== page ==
Crime, Masculinity and the Post-War Era in Peaky Blinders and Boardwalk Empire




I have recently finished watching the entire five series of the HBO drama Boardwalk Empire, set in the 1920s in Atlantic City, New Jersey during the era of prohibition, spanning the decade until 1932. Earlier this year, I also watched both series of the UK drama Peaky Blinders, which was set in Birmingham at the end of the First World War. Both series are about the rise of criminal gangs in the post-war era and have many overlapping themes. I think these overlapping themes are worth exploring and here are some preliminary thoughts about them.

The reintegration of ‘damaged’ men at the end of the war

Both series focus heavily on the plight of the returned soldier at the end of the First World War. In Boardwalk Empire, Jimmy Darmody is the protégé of the Treasurer and crime boss of Atlantic City, Enoch ‘Nucky’ Thompson and has returned from the Western front after dropping out of Princeton University. Rather than resume his studies, Darmody becomes Thompson’s driver and right-hand man, convinced by the brutality of the war that there is no social good and that crime is the only path open for him now. At the end of the first series and at the beginning of the second, Jimmy joins forces with several others to attempt to remove Thompson from power. This is partly driven by Jimmy’s disdain for those older men who encouraged him (and other young men) to fight in the war, but left those who returned with little reward. Darmody also suffers from the guilt of surviving the war, which leads him to befriend another former soldier, Richard Harrow, a sniper with a disfigured face. Both Darmody and Harrow use the skills they learnt in the war to become ruthless criminals in the post-war era.

In Peaky Blinders, brothers Tommy and Arthur Shelby had fought on the Western front and the younger brother, Tommy, had earned commendations for his actions during the war. Back in Birmingham in 1919, the Shelbies, along with many other young men, use their military experience to commit criminal acts, or in the case of Freddie Thorne, to agitate for a communist revolution. It seems that Tommy Shelby had become been the leader of many of the local men in France and they still looked to him as a leader in the peacetime. The Shelbies are able to exploit this as they seek to expand their criminal empire. Both Tommy and Arthur, as well several others, suffer from flashbacks and remain traumatised by their wartime memories. The worst of these is suffered by Danny ‘Whizz-Bang’ Owens, who has repeated hallucinations that he is back in the trenches, leading to him to stab to death a local bystander during one episode.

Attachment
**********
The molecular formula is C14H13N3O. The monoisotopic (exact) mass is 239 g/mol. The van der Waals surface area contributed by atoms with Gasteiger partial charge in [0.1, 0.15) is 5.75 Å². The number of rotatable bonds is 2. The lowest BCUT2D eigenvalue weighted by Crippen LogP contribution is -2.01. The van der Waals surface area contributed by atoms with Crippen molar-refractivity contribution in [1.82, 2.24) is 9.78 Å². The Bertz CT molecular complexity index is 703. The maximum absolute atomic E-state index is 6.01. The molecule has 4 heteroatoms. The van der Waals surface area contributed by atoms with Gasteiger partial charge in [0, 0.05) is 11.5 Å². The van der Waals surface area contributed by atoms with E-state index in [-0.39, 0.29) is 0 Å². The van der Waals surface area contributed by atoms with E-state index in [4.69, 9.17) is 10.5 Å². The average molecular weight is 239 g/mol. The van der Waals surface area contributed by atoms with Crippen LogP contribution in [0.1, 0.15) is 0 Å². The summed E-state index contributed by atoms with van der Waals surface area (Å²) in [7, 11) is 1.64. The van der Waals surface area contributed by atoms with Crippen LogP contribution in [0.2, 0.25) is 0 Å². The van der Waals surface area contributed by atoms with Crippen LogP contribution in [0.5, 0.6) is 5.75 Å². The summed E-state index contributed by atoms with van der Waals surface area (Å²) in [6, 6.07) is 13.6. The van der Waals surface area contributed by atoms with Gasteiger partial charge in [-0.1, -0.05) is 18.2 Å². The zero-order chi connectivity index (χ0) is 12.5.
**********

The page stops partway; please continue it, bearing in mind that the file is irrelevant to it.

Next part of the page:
Both series depict the trauma experienced by soldiers during the First World War is a reason for their inability to reintegrate into society in the post-war era and serves as a partial explanation for their criminal behaviour.

Patriarchal figures and the attempts to build a ‘family’

In both series, the patriarchal figure in the criminal ‘family’, Nucky Thompson and Tommy Shelby, are obsessed with the idea of family and go to extreme lengths to maintain their families. In Boardwalk Empire, we learn that Thompson’s wife and child had died a long time ago, so Thompson lives vicariously through the large family of his brother, Eli, who begins the series as the local sheriff. Thompson eventually marries an Irish woman (whose husband is killed by Eli and other police officers), Margaret Schroeder and adopts her two children as his own. However Thompson’s criminality means that both of these families are driven away, with Margaret separating Thompson and living on her own in New York, while Eli’s family suffers from his exile to Chicago after killing a FBI agent.